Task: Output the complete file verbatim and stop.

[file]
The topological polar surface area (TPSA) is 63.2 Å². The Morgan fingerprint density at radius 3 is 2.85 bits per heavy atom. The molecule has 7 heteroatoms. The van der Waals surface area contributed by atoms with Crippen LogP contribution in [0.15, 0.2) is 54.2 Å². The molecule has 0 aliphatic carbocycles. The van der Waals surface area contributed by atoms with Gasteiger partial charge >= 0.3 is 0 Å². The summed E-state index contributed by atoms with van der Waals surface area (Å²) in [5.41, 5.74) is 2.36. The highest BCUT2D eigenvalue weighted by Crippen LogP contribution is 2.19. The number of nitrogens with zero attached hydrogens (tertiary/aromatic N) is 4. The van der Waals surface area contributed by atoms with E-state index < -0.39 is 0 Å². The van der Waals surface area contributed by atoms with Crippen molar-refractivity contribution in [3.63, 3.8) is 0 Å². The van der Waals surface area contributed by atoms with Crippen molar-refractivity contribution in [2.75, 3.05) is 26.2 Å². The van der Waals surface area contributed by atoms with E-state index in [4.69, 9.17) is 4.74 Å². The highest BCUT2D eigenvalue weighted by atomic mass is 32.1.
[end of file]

The topological polar surface area (TPSA) is 63.2 Å². The Morgan fingerprint density at radius 3 is 2.85 bits per heavy atom. The molecule has 7 heteroatoms. The van der Waals surface area contributed by atoms with Crippen LogP contribution in [0.15, 0.2) is 54.2 Å². The molecule has 0 aliphatic carbocycles. The van der Waals surface area contributed by atoms with Gasteiger partial charge >= 0.3 is 0 Å². The summed E-state index contributed by atoms with van der Waals surface area (Å²) in [5.41, 5.74) is 2.36. The highest BCUT2D eigenvalue weighted by Crippen LogP contribution is 2.19. The number of nitrogens with zero attached hydrogens (tertiary/aromatic N) is 4. The van der Waals surface area contributed by atoms with E-state index < -0.39 is 0 Å². The van der Waals surface area contributed by atoms with Crippen molar-refractivity contribution in [3.63, 3.8) is 0 Å². The van der Waals surface area contributed by atoms with Crippen molar-refractivity contribution in [2.75, 3.05) is 26.2 Å². The van der Waals surface area contributed by atoms with E-state index in [4.69, 9.17) is 4.74 Å². The highest BCUT2D eigenvalue weighted by atomic mass is 32.1.